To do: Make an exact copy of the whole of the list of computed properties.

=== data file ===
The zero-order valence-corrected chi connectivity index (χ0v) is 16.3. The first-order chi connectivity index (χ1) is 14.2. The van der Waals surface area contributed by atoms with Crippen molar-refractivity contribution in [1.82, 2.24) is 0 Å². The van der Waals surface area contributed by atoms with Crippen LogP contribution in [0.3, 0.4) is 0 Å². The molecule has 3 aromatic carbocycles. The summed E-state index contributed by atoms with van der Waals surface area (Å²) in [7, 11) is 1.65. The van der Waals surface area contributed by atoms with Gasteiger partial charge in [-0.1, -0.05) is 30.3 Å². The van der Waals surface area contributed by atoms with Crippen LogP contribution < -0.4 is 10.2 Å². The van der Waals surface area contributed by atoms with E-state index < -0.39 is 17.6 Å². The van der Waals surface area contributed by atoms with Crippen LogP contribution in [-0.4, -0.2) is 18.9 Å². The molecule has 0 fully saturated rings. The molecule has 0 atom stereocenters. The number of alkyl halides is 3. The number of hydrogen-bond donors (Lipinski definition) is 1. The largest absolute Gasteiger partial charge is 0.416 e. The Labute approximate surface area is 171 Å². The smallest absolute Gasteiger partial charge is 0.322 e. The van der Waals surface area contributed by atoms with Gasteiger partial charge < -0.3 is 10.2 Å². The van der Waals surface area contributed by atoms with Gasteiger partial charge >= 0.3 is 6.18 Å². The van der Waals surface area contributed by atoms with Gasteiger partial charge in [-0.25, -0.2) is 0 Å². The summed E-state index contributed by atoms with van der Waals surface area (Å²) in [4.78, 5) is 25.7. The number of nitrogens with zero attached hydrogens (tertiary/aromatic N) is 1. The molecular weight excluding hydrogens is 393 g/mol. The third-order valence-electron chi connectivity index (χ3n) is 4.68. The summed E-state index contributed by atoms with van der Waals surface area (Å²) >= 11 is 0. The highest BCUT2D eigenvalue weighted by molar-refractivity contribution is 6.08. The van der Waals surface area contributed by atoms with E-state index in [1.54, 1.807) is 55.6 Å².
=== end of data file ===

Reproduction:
The zero-order valence-corrected chi connectivity index (χ0v) is 16.3. The first-order chi connectivity index (χ1) is 14.2. The van der Waals surface area contributed by atoms with Crippen molar-refractivity contribution in [1.82, 2.24) is 0 Å². The van der Waals surface area contributed by atoms with Crippen LogP contribution in [0.3, 0.4) is 0 Å². The molecule has 3 aromatic carbocycles. The summed E-state index contributed by atoms with van der Waals surface area (Å²) in [7, 11) is 1.65. The van der Waals surface area contributed by atoms with Gasteiger partial charge in [-0.1, -0.05) is 30.3 Å². The van der Waals surface area contributed by atoms with Crippen LogP contribution < -0.4 is 10.2 Å². The van der Waals surface area contributed by atoms with E-state index < -0.39 is 17.6 Å². The van der Waals surface area contributed by atoms with Crippen LogP contribution in [-0.4, -0.2) is 18.9 Å². The molecule has 0 fully saturated rings. The molecule has 0 atom stereocenters. The number of alkyl halides is 3. The number of hydrogen-bond donors (Lipinski definition) is 1. The largest absolute Gasteiger partial charge is 0.416 e. The Labute approximate surface area is 171 Å². The smallest absolute Gasteiger partial charge is 0.322 e. The van der Waals surface area contributed by atoms with Gasteiger partial charge < -0.3 is 10.2 Å². The van der Waals surface area contributed by atoms with Gasteiger partial charge >= 0.3 is 6.18 Å². The van der Waals surface area contributed by atoms with Gasteiger partial charge in [-0.25, -0.2) is 0 Å². The summed E-state index contributed by atoms with van der Waals surface area (Å²) in [4.78, 5) is 25.7. The number of nitrogens with zero attached hydrogens (tertiary/aromatic N) is 1. The molecular weight excluding hydrogens is 393 g/mol. The third-order valence-electron chi connectivity index (χ3n) is 4.68. The summed E-state index contributed by atoms with van der Waals surface area (Å²) >= 11 is 0. The highest BCUT2D eigenvalue weighted by molar-refractivity contribution is 6.08. The van der Waals surface area contributed by atoms with E-state index in [1.54, 1.807) is 55.6 Å².